On October 10, 2012, Herring filed a response in opposition to the motion to transfer. The trial court denied Veolia's motion on October 31, 2012. Veolia sought reconsideration of the denial of its motion to transfer on November 19, 2012, and the trial court denied that motion on November 20, 2012. Veolia filed this petition in our supreme court on December 10, 2012, and that court transferred the petition to this court, because it falls within our jurisdiction, on January 7, 2013.
In addition to the materials mentioned above, Veolia has appended to its petition an affidavit from Erskine Watson Riddle, Herring's direct supervisor and an expected witness. Based on the fact that Riddle's affidavit was not mentioned in Veolia's November 19, 2012, motion seeking reconsideration of the trial court's denial of the motion to transfer and on the fact that the affidavit is dated November 20, 2012, the day after Veolia moved the trial court to reconsider its denial of the motion to transfer, we question whether Riddle's affidavit was submitted to the trial court. In any event, the affidavit states only that Riddle would be inconvenienced if he had to travel to Etowah County for the trial.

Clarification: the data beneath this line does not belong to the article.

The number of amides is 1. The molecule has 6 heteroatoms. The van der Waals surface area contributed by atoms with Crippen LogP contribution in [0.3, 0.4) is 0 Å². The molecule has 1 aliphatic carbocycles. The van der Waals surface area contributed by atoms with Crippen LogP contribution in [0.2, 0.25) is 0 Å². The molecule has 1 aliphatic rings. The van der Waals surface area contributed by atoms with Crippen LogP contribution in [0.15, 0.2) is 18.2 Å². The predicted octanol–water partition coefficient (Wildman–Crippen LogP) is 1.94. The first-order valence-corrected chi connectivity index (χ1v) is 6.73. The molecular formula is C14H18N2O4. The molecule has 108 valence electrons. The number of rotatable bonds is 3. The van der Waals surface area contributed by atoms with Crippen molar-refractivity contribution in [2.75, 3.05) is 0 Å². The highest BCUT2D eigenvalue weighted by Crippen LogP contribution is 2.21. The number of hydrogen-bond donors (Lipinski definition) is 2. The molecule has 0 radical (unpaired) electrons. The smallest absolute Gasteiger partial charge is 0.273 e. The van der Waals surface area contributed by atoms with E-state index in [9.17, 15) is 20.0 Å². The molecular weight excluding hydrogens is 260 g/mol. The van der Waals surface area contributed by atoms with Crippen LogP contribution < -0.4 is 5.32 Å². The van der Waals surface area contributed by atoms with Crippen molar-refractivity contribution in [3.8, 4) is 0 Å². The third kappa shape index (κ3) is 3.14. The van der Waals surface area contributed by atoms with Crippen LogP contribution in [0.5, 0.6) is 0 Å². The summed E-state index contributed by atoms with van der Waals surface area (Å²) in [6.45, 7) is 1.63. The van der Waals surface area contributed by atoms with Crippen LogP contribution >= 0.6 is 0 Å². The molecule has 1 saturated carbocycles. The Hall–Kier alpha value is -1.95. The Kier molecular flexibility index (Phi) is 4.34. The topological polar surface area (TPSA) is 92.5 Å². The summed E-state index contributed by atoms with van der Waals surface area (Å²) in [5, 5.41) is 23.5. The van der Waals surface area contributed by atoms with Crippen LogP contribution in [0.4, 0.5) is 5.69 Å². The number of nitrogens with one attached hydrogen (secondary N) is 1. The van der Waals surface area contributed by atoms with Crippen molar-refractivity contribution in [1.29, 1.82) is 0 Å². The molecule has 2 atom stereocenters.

Veolia argues that it is entitled to a writ of mandamus directing the Etowah Circuit Court to transfer the action to the Talladega Circuit Court because, it contends, it established both that Talladega County would be a more convenient forum for the parties and witnesses and that the interests of justice compelled transfer of the action under § 6–3–21.1. Veolia relies heavily on our supreme court's opinion in Ex parte Indiana Mills and Manufacturing, Inc., 10 So.3d 536 (Ala.2008). However, as explained below, we cannot agree that Veolia has met the burden of proving that it has a clear legal right to the relief it seeks, which is a requirement for mandamus relief.